Translation of post header: dissociative identity disorder and posttraumatic stress disorder are not false memory syndrome.
False memories are utterly different in secondary manifestations, in type of content, and in brain activity compared to the recovery phase of repressed traumatic memories. Repressed traumatic memories, and not false memories, are often associated with the psychogenic symptoms noted in supposed "alien abduction" experiences. The phenomenon is attributable to the fact that it's easier for children to imagine that the original attacker was an alien or a monster or a robot rather than a loved one.
The whole nonsense called False Memory Syndrome was concocted by a psychology researcher cum lawyer who may well have emotional issues of her own. The False Memory 'Mythology' has been usurped and distorted by defence lawyers who are interested in winning cases and not in ascertaining truth.
The experimental work on false memories employs studies in which, for example, subjects are shown photos of car wrecks with a body lying on the ground in front of the car, and then asking subjects whether they noticed either "A broken headlight" or "THE broken headlight".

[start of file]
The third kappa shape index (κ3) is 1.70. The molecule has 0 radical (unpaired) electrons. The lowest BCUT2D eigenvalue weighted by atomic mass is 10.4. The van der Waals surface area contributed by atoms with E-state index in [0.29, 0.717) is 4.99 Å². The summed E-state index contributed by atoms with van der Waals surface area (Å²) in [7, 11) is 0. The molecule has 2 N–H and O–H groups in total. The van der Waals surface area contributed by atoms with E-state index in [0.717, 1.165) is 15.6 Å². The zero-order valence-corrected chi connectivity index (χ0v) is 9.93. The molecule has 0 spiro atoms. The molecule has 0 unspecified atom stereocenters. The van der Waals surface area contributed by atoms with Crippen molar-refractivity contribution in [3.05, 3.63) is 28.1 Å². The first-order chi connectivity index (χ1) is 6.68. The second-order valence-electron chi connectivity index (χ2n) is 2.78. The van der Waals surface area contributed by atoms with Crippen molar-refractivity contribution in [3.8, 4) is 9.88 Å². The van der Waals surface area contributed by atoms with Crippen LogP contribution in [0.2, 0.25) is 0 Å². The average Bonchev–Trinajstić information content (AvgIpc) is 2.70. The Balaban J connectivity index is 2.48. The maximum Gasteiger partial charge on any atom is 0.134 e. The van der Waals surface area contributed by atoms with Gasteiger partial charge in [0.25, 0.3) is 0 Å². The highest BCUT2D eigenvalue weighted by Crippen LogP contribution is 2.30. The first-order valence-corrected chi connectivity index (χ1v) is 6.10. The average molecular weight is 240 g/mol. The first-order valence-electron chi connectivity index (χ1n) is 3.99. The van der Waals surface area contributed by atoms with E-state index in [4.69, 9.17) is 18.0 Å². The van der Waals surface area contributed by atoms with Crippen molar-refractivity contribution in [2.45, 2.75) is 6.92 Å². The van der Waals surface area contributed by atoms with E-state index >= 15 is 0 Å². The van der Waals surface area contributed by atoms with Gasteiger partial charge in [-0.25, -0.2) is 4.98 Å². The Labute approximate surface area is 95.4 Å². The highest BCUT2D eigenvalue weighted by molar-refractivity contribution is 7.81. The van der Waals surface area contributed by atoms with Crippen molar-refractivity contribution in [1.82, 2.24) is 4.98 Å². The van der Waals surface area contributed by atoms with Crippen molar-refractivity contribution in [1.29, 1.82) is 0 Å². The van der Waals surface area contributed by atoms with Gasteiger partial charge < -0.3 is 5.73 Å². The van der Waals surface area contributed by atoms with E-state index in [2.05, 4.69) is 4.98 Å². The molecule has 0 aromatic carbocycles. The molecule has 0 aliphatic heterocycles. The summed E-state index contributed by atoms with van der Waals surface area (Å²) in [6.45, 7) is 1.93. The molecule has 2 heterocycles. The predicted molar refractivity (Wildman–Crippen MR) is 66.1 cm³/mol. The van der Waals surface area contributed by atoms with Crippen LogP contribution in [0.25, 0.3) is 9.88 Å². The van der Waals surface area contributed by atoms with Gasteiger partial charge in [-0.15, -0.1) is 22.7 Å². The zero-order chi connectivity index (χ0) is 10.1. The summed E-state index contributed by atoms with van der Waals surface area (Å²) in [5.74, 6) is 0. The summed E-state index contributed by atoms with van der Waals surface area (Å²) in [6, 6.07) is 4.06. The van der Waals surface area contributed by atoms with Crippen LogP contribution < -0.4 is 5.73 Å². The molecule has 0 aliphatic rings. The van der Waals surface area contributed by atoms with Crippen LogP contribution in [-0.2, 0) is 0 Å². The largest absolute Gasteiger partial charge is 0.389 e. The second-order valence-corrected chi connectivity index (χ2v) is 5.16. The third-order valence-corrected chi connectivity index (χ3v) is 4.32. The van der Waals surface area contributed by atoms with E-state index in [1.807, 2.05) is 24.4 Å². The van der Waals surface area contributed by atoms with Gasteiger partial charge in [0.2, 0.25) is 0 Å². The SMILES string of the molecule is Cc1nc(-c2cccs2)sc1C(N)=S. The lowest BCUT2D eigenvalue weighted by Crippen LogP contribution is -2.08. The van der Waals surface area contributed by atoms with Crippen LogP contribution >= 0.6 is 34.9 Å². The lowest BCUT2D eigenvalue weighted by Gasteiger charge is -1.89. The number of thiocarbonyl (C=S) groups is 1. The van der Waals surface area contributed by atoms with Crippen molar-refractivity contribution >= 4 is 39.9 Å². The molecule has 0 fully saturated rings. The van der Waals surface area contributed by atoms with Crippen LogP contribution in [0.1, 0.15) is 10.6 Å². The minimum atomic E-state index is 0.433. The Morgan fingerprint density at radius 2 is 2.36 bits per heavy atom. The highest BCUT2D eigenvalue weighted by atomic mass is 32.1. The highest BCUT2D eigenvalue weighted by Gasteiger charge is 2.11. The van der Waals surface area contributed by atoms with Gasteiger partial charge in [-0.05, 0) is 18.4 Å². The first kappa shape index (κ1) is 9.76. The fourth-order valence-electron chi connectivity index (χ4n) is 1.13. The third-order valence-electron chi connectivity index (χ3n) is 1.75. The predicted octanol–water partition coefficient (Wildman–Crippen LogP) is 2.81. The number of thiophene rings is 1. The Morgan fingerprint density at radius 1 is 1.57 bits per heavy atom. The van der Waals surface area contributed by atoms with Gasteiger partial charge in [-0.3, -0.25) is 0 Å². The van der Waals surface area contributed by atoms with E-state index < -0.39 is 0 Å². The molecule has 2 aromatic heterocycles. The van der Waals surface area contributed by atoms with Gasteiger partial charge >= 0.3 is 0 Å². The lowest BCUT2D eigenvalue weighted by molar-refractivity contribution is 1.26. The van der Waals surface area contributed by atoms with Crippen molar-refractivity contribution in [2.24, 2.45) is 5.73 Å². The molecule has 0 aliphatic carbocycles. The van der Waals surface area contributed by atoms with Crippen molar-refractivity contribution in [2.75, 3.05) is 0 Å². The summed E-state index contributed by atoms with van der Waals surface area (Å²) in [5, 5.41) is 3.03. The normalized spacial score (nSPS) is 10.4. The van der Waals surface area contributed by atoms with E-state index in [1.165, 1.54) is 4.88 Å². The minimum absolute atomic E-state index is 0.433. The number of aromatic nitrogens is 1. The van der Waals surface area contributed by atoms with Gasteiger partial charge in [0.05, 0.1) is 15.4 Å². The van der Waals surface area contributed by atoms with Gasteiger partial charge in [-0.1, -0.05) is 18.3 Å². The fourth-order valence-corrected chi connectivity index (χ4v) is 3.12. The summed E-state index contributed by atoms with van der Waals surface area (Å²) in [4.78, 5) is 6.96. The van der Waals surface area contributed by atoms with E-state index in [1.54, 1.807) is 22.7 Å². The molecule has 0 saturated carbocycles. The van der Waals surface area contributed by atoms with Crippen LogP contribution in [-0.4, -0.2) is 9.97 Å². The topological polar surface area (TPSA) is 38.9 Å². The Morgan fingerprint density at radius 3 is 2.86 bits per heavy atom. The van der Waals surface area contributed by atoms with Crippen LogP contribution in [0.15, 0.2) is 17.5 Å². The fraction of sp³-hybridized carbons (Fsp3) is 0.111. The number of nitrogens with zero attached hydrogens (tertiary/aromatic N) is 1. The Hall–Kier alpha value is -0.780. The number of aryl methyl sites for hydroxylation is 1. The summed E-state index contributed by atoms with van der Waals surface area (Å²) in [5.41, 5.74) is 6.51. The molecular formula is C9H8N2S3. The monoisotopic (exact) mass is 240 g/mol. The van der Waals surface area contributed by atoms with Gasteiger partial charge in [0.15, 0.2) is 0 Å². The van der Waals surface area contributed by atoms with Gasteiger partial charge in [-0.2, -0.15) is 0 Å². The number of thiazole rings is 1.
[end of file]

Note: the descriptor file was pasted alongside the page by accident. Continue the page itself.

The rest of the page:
It doesn't take a trained psychiatrist to realize that more study subjects claim to have remembered "THE broken headlight". Obviously, if the experimenters had asked whether the subject remembered seeing "A body" or "THE body", this would make little difference to accuracy of reporting! The only value of such research is to teach those who question anyone professionally (police, social workers, psychiatrists, etc) to avoid leading questions, particularly concerning the small details.
Many experimental subjects are immune to implantation of memories. Some studies recruit parents to tell their child of an event, such as disliking soft-boiled eggs, that the child supposedly experienced but does not recall. Hypnosis is not used for this. Some imaginative kids are able to visualize the described event and to come to believe that it actually happened. It's easy to understand how this can happen – when we read a novel, we visualize the characters, the places, and the events about which we read, otherwise novels would be as boring as manuals on programming VCRs (well, maybe it's just moi).
Now, think about how different the experience of being beaten or sexually traumatized would be in comparison to recalling broken headlights or imagining that you disliked soft-boiled eggs. Fortunately for most of us, the experiences are worlds apart.
Any competent therapist who treats traumatized patients will honestly assure you that the therapeutic work involves letting the patient recover the memory without any leading questions. The patient already 'contains' all the information that they need to heal, it is simply that they have not yet been able to consciously access and process it while it remains repressed. The timing of such access should be left to the patient, with the therapist providing only the occassional gentle exploration of related material.